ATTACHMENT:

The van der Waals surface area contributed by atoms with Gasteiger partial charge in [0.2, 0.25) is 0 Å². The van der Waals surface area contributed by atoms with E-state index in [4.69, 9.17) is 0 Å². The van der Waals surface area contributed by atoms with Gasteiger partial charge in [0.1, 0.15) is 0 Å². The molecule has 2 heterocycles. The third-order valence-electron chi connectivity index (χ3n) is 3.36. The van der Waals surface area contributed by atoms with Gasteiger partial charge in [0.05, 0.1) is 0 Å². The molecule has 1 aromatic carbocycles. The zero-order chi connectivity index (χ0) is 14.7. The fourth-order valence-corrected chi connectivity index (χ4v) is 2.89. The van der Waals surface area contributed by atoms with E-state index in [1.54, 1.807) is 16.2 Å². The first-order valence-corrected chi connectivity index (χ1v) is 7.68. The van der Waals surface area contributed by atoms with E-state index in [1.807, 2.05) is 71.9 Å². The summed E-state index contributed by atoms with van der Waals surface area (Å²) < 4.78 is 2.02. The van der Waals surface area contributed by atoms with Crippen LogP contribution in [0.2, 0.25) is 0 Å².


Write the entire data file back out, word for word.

The van der Waals surface area contributed by atoms with Gasteiger partial charge in [0.2, 0.25) is 0 Å². The van der Waals surface area contributed by atoms with E-state index in [4.69, 9.17) is 0 Å². The van der Waals surface area contributed by atoms with Gasteiger partial charge in [0.1, 0.15) is 0 Å². The molecule has 2 heterocycles. The third-order valence-electron chi connectivity index (χ3n) is 3.36. The van der Waals surface area contributed by atoms with Gasteiger partial charge in [0.05, 0.1) is 0 Å². The molecule has 1 aromatic carbocycles. The zero-order chi connectivity index (χ0) is 14.7. The fourth-order valence-corrected chi connectivity index (χ4v) is 2.89. The van der Waals surface area contributed by atoms with E-state index in [1.54, 1.807) is 16.2 Å². The first-order valence-corrected chi connectivity index (χ1v) is 7.68. The van der Waals surface area contributed by atoms with E-state index in [1.807, 2.05) is 71.9 Å². The summed E-state index contributed by atoms with van der Waals surface area (Å²) < 4.78 is 2.02. The van der Waals surface area contributed by atoms with Crippen LogP contribution in [0.2, 0.25) is 0 Å².